Their migration is an adaptation to changing seasonal conditions, availability of food, and optimal breeding conditions.

Breeding Migration

Black Terns breeding in

North America have been known to travel to wintering locations, including Central and South America. On average, breeding populations in

North America migrate southward between August and September and return to their breeding grounds between late April and early May the following year.

Eurasian Black Terns breed in a variety of habitats between May and August. In September, they migrate to their wintering locations across the Mediterranean and Africa.

The migration of

Eurasian Black Terns is known to take place earlier than

North American Black Terns, between July and August. Non-

Breeding Migration

During the winter months, Black Terns have been observed in wetland habitats across Africa and South America. The migration of Black Terns during the non-breeding season is characterized by movements from breeding habitats to wintering habitats.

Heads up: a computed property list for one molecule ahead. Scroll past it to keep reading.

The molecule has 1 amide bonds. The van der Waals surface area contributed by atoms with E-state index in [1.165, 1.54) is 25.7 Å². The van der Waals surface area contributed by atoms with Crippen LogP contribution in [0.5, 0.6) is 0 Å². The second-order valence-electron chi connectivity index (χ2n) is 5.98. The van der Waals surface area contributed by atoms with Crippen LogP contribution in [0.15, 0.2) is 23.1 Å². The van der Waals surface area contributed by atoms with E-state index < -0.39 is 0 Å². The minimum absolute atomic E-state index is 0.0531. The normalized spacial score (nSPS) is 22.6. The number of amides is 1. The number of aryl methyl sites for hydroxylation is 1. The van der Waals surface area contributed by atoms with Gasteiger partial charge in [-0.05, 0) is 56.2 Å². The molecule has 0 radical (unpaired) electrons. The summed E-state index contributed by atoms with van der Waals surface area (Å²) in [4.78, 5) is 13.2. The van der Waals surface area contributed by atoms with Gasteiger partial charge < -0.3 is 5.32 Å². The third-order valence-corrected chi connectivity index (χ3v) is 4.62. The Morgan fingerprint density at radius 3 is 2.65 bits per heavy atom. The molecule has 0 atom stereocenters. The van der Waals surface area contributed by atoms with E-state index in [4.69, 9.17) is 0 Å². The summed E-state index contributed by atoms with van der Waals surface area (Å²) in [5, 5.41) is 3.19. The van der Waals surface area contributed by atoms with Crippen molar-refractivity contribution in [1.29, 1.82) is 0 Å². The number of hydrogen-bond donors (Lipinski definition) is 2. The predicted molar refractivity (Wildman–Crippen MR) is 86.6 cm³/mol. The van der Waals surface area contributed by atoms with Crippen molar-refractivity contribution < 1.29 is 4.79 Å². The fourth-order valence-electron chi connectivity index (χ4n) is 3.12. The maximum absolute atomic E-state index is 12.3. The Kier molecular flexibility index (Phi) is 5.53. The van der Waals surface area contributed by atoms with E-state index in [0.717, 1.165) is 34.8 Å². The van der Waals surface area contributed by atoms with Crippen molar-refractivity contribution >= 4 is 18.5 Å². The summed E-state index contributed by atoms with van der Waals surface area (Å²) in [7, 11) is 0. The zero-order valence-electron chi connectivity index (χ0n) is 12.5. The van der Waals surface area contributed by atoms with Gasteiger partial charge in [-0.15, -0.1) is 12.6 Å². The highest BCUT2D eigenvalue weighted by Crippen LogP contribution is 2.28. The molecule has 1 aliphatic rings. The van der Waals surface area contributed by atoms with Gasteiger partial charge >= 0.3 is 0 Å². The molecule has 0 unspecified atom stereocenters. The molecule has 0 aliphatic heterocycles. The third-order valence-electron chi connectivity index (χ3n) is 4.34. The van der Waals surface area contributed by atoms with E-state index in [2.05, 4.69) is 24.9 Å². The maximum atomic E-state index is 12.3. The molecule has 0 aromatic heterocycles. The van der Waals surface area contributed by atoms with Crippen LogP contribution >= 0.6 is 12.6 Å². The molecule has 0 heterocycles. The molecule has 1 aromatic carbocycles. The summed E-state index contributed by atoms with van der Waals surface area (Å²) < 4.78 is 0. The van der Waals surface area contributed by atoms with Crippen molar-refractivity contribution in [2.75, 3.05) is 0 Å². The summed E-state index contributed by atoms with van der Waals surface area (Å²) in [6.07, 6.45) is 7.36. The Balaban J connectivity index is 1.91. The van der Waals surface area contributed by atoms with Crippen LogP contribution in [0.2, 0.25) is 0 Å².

In South America, Black Terns are frequently found at the edges of large lakes, sometimes miles away from their breeding site.

Factors Affecting Movement and Migration

Black Terns respond to changes in seasonal conditions, resource availability, and breeding conditions, as well as to environmental changes and other disturbances. The survival of individual birds is strongly influenced by their ability to identify and select optimal breeding and wintering locations.

Biologically active areas provide abundant biotic resources, such as insects and freshwater fish, and Black Terns have been reported to visit specific locations for feeding and resting during their migration. Anthropogenic factors, including habitat modification, water pollution, and invasive species, have contributed to the decline of Black Tern populations and affected the timing and routes of their migration.